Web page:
6. Strategic Decision-Making: Understanding the risks associated with vendors helps in strategic decision-making at the TPRM level. It guides the organisation in prioritising resources and efforts in managing third-party risks, based on the criticality and risk profile of each vendor.

Common types of vendor risks and how to manage them

In a Gartner survey of 100 executive risk committee members in September 2022, 84% of respondents said that third-party risk “misses” resulted in operations disruptions, while 66% experienced adverse financial impacts.

It indicates that vendor risk management still isn’t being treated as a priority within some businesses.

Without the ability to identify and resolve vendor risks, your business could be impacted by compliance violations, financial loss, reputational damage and strategic misalignment with its vendors.

Watch the video below to discover how to mitigate vendor risks and read on to find out about the most common types. 


So what are some common vendor risks?

1. Financial Risk

Financial risk pertains to the vendor's financial stability and ability to meet its contractual obligations, as well as industry-specific regulations such as the Sarbanes-Oxley Act (SOX). It involves assessing the vendor's creditworthiness, liquidity, and overall financial health.

If not assessed and mitigated, financial risk can lead to disruptions in the supply chain, as financially unstable vendors may go bankrupt or encounter cash flow problems. This can result in production delays, increased costs, and potential damage to the company's reputation.

2. Cybersecurity and Data Privacy Risk

This risk focuses on the vendor's cybersecurity practices and data protection measures. It involves evaluating the security of systems, handling sensitive data, and adhering to data privacy regulations such as GDPR.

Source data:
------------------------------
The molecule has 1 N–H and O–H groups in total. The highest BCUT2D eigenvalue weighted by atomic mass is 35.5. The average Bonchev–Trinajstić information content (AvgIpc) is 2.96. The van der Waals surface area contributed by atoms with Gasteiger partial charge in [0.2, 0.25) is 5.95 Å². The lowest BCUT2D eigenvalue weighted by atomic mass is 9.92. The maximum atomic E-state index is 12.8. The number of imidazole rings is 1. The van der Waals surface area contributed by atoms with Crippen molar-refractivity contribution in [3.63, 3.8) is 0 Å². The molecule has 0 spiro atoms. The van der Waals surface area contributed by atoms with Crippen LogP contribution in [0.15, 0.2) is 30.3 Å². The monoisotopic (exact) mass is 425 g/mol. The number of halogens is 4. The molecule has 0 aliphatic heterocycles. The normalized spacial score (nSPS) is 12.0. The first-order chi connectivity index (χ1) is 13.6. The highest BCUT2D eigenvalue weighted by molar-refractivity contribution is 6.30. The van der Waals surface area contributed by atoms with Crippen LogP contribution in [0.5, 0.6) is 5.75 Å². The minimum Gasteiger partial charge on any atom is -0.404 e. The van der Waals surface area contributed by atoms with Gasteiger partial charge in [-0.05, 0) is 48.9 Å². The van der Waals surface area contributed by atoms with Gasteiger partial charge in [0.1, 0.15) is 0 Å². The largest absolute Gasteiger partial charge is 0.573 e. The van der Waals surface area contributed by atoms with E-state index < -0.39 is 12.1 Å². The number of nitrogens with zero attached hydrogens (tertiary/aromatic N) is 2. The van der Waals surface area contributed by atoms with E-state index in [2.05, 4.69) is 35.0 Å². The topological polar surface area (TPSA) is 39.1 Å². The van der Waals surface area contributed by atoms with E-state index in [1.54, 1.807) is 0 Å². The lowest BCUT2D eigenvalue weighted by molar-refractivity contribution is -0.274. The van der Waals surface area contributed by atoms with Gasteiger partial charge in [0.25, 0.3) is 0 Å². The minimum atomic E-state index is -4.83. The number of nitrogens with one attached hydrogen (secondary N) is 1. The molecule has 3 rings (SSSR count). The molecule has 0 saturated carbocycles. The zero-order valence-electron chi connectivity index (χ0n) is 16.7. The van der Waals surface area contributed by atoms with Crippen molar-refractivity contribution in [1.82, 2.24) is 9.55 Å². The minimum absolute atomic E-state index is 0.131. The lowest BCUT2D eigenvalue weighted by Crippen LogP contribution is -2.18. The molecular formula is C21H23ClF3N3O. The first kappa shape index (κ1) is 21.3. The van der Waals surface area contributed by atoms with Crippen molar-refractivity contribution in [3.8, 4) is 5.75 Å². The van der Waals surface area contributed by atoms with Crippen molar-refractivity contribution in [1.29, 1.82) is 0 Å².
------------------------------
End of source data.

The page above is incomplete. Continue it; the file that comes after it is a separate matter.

Neglecting cybersecurity and data privacy risks can expose a business to data breaches. These breaches can lead to regulatory fines, legal liabilities, reputational damage, loss of customer trust, and the high costs associated with resolving the breach.

3. Operational Risk

Operational risk concerns the vendor's ability to deliver products or services consistently and reliably. It includes factors such as production capacity, supply chain resilience, and performance history.

If operational risks are not considered, disruptions in the supply chain can occur, causing delays in product delivery, customer dissatisfaction, and lost revenue. It may also result in difficulties in meeting contractual obligations and maintaining business operations.

4. Compliance and Legal Risk

Compliance and legal risk focus on whether the vendor adheres to industry regulations, standards, and contractual obligations. It involves assessing the vendor's compliance with relevant laws and agreements.

Non-compliance may result in lawsuits, breaches of contract, financial penalties, and damage to the company's reputation.

5. Reputational Risk

Reputational risk involves the vendor's ethical practices, social responsibility, and the potential impact of their actions on the company's brand image and reputation.

Ignoring this risk can damage the company's reputation if a vendor's actions or practices are deemed unethical or socially irresponsible. This can lead to negative publicity, public backlash, loss of customer trust, and ultimately, financial repercussions.